The joint analysis released by the Pembina Institute and WWF-Canada involved re-crunching preliminary data from the Ontario Power Authority (OPA) to come up with a greener electricity production plan that incorporates renewable energy options.
The pair of "green scenarios" put forward by the environmental groups emphasize energy efficiency and conservation while greatly expanding the reliance on renewable wind, solar and hydroelectric power, some of which may be imported from Quebec.
"We can keep the lights on without coal or nuclear power," WWF-Canada climate change campaign manager Keith Stewart said.
Stewart said nuclear power is unreliable and costly, adding that smaller, more localized renewable energy projects would be more efficient since they will reduce the amount of energy lost through transmission.
The green model also calls for more emphasis on co-generation, which would see large amounts of wasted energy from industrial and commercial enterprises converted into usable power.
"None of this requires doing anything that hasn't been done somewhere else already. It could provide a whole new centre for innovation and jobs for Ontario's economy and it could make sure that Ontario does its part to stop global warming and meet our Kyoto obligations," Stewart said.
Through greater use of solar panels and the creation of storage facilities for wind projects, the groups hope Ontario will catch up to nations with more advanced green energy policies such as Germany within 20 years.
But while the groups' plan to use renewable energy to balance Ontario's future electricity supply and demand challenges may be "admirable," Ontario Energy Association president Shane Pospisil suggested it's not realistic.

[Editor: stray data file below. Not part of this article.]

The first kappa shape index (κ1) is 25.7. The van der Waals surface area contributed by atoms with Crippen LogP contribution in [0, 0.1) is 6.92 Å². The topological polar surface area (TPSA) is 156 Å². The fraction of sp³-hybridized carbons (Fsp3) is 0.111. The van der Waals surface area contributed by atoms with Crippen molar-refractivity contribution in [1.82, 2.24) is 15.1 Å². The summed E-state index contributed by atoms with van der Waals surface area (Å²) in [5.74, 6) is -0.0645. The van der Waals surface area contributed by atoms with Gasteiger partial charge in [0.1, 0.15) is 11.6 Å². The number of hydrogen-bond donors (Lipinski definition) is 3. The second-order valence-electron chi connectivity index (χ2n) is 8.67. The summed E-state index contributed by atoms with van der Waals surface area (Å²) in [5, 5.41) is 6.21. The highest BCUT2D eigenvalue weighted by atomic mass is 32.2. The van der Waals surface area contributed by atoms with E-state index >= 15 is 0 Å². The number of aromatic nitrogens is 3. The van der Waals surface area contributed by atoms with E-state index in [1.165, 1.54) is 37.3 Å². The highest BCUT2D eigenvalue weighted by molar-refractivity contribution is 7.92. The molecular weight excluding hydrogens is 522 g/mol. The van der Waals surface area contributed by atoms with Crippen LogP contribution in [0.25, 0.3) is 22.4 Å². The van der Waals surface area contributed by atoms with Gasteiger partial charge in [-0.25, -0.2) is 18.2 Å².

Despite the fact that several nuclear reactors are out of commission, Pospisil said nuclear power accounts for about half the province's electricity needs.
"There's no doubt that renewables... are going to increase in importance," he said. "But at the end of the day, we need that base load power. It's not often that the wind blows 24-7, but these base load plants are often looked upon to really provide this clean, reliable, competitively priced electricity."
Chris Holz, a spokesman for Energy Minister Dwight Duncan, agrees with the study entitled "renewable is doable," but believes any electricity production model must have a good balance that includes nuclear power.
He said the province has made great strides forward in terms of renewable energy and conservation, adding 400 megawatts of wind power to the grid over the last three years and encouraging consumers to go green through incentives like the Refrigerator Retirement Program that provides free pick-up and recycling of old, inefficient fridges.
"I think removing the nuclear base load supply that Ontario industry and homes and hospitals need... I don't think it's achievable. I don't think it's realistic," he said.
OPA spokesman Tim Taylor said their final electricity production plan will be submitted to the Ontario Energy Board later in August. During the public hearing process, he said, all stakeholders will get a chance to offer their opinions and advice.